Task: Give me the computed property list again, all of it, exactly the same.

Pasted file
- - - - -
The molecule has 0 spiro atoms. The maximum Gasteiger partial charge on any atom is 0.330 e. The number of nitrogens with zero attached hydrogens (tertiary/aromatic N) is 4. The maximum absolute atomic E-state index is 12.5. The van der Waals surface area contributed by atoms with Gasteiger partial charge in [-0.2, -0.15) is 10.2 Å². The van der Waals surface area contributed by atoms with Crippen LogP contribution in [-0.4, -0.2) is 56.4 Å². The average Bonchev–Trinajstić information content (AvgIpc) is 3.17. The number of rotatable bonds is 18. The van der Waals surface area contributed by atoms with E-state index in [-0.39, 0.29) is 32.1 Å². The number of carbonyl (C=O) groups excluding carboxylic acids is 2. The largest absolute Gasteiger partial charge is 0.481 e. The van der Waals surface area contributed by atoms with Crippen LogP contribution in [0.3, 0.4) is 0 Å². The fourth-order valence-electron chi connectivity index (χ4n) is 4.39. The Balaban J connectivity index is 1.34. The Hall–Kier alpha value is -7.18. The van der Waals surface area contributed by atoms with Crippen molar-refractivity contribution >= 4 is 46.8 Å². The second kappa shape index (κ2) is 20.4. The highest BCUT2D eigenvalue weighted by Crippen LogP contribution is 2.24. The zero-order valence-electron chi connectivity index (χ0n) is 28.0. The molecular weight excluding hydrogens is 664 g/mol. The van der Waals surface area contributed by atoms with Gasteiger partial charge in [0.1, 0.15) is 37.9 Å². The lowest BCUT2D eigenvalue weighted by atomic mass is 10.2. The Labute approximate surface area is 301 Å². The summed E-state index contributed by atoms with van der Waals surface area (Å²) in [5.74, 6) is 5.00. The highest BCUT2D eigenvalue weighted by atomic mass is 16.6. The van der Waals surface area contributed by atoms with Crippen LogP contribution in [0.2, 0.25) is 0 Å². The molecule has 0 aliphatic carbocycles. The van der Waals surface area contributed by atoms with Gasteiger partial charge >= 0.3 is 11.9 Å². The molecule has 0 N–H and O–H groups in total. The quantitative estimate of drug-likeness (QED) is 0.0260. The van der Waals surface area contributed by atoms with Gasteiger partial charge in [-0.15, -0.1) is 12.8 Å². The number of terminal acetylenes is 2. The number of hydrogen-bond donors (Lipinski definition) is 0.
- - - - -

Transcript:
The molecule has 0 spiro atoms. The maximum Gasteiger partial charge on any atom is 0.330 e. The number of nitrogens with zero attached hydrogens (tertiary/aromatic N) is 4. The maximum absolute atomic E-state index is 12.5. The van der Waals surface area contributed by atoms with Gasteiger partial charge in [-0.2, -0.15) is 10.2 Å². The van der Waals surface area contributed by atoms with Crippen LogP contribution in [-0.4, -0.2) is 56.4 Å². The average Bonchev–Trinajstić information content (AvgIpc) is 3.17. The number of rotatable bonds is 18. The van der Waals surface area contributed by atoms with E-state index in [-0.39, 0.29) is 32.1 Å². The number of carbonyl (C=O) groups excluding carboxylic acids is 2. The largest absolute Gasteiger partial charge is 0.481 e. The van der Waals surface area contributed by atoms with Crippen LogP contribution in [0.3, 0.4) is 0 Å². The fourth-order valence-electron chi connectivity index (χ4n) is 4.39. The Balaban J connectivity index is 1.34. The Hall–Kier alpha value is -7.18. The van der Waals surface area contributed by atoms with Crippen molar-refractivity contribution >= 4 is 46.8 Å². The second kappa shape index (κ2) is 20.4. The highest BCUT2D eigenvalue weighted by Crippen LogP contribution is 2.24. The zero-order valence-electron chi connectivity index (χ0n) is 28.0. The molecular weight excluding hydrogens is 664 g/mol. The van der Waals surface area contributed by atoms with Gasteiger partial charge in [0.1, 0.15) is 37.9 Å². The lowest BCUT2D eigenvalue weighted by atomic mass is 10.2. The Labute approximate surface area is 301 Å². The summed E-state index contributed by atoms with van der Waals surface area (Å²) in [5.74, 6) is 5.00. The highest BCUT2D eigenvalue weighted by atomic mass is 16.6. The van der Waals surface area contributed by atoms with Crippen LogP contribution in [0.2, 0.25) is 0 Å². The molecule has 0 aliphatic carbocycles. The van der Waals surface area contributed by atoms with Gasteiger partial charge >= 0.3 is 11.9 Å². The molecule has 0 N–H and O–H groups in total. The quantitative estimate of drug-likeness (QED) is 0.0260. The van der Waals surface area contributed by atoms with Gasteiger partial charge in [-0.15, -0.1) is 12.8 Å². The number of terminal acetylenes is 2. The number of hydrogen-bond donors (Lipinski definition) is 0.